Location

Jereld R. Nicholson Library

Subject Area

Environmental Studies (science focus)

Description

In 1993, Dr. Nancy Broshot randomly located 25 permanent study sites in Forest Park in Portland, Oregon to examine the effects of urbanization on forest health. Plant community structure was examined. In 2003, Dr. Broshot reexamined the plant communities at each site and found significantly higher tree mortality and reduced recruitment (young trees) in all areas of the park. Many seedlings that had been present in 1993 were absent in 2003. In 2013, a 20-year follow up study of the tree community was conducted. Although the rate of tree mortality had dropped, recruitment of seedlings and saplings was still low. A series of lichen studies completed at each site in 2013 indicated high levels of nitrogenous air pollution at all sites in the park. In 2014, three control sites along a gradient of air quality in the Mount Hood National Forest above Estacada, Oregon were added to the study. Plant community variables were measured in the same manner as in Forest Park. We found significantly more live trees, saplings and seedlings at the control sites than at sites in Forest Park. We also found significantly fewer dead trees at control sites. Indeed, we had more seedlings at the three control sites than at all 25 of the Forest Park sites. We believe the low level of recruitment may be due to nitrogenous deposition from air pollution in Forest Park; we are waiting for results from collected soil samples to evaluate this hypothesis.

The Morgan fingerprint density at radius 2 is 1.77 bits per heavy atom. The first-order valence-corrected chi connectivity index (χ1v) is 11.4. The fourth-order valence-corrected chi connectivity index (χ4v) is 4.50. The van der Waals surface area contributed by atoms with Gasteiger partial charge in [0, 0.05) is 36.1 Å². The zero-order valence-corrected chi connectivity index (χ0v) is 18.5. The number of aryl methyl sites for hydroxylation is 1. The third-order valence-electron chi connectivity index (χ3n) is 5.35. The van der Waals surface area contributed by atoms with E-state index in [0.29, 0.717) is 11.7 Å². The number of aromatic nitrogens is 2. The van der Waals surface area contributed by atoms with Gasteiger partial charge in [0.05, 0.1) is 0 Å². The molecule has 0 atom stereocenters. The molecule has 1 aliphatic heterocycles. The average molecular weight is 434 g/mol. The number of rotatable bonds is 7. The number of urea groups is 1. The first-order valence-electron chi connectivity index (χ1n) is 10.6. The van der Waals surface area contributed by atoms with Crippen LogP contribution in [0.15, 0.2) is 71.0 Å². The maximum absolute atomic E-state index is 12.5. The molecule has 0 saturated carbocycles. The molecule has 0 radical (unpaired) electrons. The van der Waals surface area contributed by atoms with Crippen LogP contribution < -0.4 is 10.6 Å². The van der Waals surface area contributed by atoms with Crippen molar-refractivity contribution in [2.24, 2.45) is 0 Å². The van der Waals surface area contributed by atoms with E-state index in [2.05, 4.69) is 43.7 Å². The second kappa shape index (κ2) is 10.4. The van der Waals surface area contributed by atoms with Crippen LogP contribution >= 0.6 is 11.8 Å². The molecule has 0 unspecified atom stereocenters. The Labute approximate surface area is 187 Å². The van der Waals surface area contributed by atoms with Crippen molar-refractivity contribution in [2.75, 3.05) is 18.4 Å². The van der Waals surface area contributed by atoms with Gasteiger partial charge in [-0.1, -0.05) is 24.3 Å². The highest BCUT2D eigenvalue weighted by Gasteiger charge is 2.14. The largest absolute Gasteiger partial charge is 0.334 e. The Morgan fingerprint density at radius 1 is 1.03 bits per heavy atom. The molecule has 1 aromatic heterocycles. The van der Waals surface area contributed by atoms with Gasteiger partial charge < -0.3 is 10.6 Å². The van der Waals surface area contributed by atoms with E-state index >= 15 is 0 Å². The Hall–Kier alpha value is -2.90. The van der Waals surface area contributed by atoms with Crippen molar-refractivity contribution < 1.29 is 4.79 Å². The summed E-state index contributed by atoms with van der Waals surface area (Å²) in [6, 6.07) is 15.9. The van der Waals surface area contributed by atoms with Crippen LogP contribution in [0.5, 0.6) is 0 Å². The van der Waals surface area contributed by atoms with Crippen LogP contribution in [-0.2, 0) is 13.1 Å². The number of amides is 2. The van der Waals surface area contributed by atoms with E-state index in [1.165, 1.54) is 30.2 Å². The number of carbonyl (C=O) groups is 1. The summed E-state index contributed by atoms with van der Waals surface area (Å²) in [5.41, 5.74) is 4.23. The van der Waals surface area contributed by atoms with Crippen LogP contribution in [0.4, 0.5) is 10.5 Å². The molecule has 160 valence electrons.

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May 15th, 12:15 PM May 15th, 1:30 PM

Tree Composition and Seedling Recruitment in Urban and Rural Forests

Jereld R. Nicholson Library

In 1993, Dr. Nancy Broshot randomly located 25 permanent study sites in Forest Park in Portland, Oregon to examine the effects of urbanization on forest health. Plant community structure was examined. In 2003, Dr. Broshot reexamined the plant communities at each site and found significantly higher tree mortality and reduced recruitment (young trees) in all areas of the park. Many seedlings that had been present in 1993 were absent in 2003. In 2013, a 20-year follow up study of the tree community was conducted. Although the rate of tree mortality had dropped, recruitment of seedlings and saplings was still low. A series of lichen studies completed at each site in 2013 indicated high levels of nitrogenous air pollution at all sites in the park. In 2014, three control sites along a gradient of air quality in the Mount Hood National Forest above Estacada, Oregon were added to the study. Plant community variables were measured in the same manner as in Forest Park. We found significantly more live trees, saplings and seedlings at the control sites than at sites in Forest Park. We also found significantly fewer dead trees at control sites. Indeed, we had more seedlings at the three control sites than at all 25 of the Forest Park sites. We believe the low level of recruitment may be due to nitrogenous deposition from air pollution in Forest Park; we are waiting for results from collected soil samples to evaluate this hypothesis.

 

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